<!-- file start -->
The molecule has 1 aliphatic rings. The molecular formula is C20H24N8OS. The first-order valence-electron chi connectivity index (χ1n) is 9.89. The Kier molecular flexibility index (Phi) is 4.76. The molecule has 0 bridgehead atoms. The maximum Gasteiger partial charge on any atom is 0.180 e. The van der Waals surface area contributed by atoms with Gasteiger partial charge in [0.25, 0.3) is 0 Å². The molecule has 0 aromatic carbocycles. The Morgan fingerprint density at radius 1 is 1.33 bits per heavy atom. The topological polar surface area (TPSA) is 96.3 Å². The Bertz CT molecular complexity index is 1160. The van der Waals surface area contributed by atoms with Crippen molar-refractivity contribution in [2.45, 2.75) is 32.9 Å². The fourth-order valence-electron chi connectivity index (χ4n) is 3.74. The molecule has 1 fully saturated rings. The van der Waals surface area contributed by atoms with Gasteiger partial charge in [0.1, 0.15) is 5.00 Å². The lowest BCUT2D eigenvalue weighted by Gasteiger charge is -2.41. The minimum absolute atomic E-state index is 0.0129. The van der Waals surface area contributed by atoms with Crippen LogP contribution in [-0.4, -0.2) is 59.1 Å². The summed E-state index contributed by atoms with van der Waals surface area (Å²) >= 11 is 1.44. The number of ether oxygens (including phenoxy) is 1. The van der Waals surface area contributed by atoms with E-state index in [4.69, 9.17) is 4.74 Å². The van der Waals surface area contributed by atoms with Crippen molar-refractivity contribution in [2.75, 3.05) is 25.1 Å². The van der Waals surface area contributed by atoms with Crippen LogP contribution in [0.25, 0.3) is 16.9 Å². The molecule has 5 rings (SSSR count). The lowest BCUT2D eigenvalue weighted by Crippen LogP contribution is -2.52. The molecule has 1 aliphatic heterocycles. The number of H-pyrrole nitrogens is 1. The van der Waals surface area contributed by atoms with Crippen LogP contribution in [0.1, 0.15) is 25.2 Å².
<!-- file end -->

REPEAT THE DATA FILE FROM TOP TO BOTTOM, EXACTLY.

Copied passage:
The molecule has 1 aliphatic rings. The molecular formula is C20H24N8OS. The first-order valence-electron chi connectivity index (χ1n) is 9.89. The Kier molecular flexibility index (Phi) is 4.76. The molecule has 0 bridgehead atoms. The maximum Gasteiger partial charge on any atom is 0.180 e. The van der Waals surface area contributed by atoms with Gasteiger partial charge in [0.25, 0.3) is 0 Å². The molecule has 0 aromatic carbocycles. The Morgan fingerprint density at radius 1 is 1.33 bits per heavy atom. The topological polar surface area (TPSA) is 96.3 Å². The Bertz CT molecular complexity index is 1160. The van der Waals surface area contributed by atoms with Crippen molar-refractivity contribution in [2.45, 2.75) is 32.9 Å². The fourth-order valence-electron chi connectivity index (χ4n) is 3.74. The molecule has 1 fully saturated rings. The van der Waals surface area contributed by atoms with Gasteiger partial charge in [0.1, 0.15) is 5.00 Å². The lowest BCUT2D eigenvalue weighted by Gasteiger charge is -2.41. The minimum absolute atomic E-state index is 0.0129. The van der Waals surface area contributed by atoms with Crippen LogP contribution in [-0.4, -0.2) is 59.1 Å². The summed E-state index contributed by atoms with van der Waals surface area (Å²) >= 11 is 1.44. The number of ether oxygens (including phenoxy) is 1. The van der Waals surface area contributed by atoms with E-state index in [4.69, 9.17) is 4.74 Å². The van der Waals surface area contributed by atoms with Crippen molar-refractivity contribution in [2.75, 3.05) is 25.1 Å². The van der Waals surface area contributed by atoms with Crippen LogP contribution in [0.25, 0.3) is 16.9 Å². The molecule has 5 rings (SSSR count). The lowest BCUT2D eigenvalue weighted by Crippen LogP contribution is -2.52. The molecule has 1 aliphatic heterocycles. The number of H-pyrrole nitrogens is 1. The van der Waals surface area contributed by atoms with Crippen LogP contribution in [0.1, 0.15) is 25.2 Å².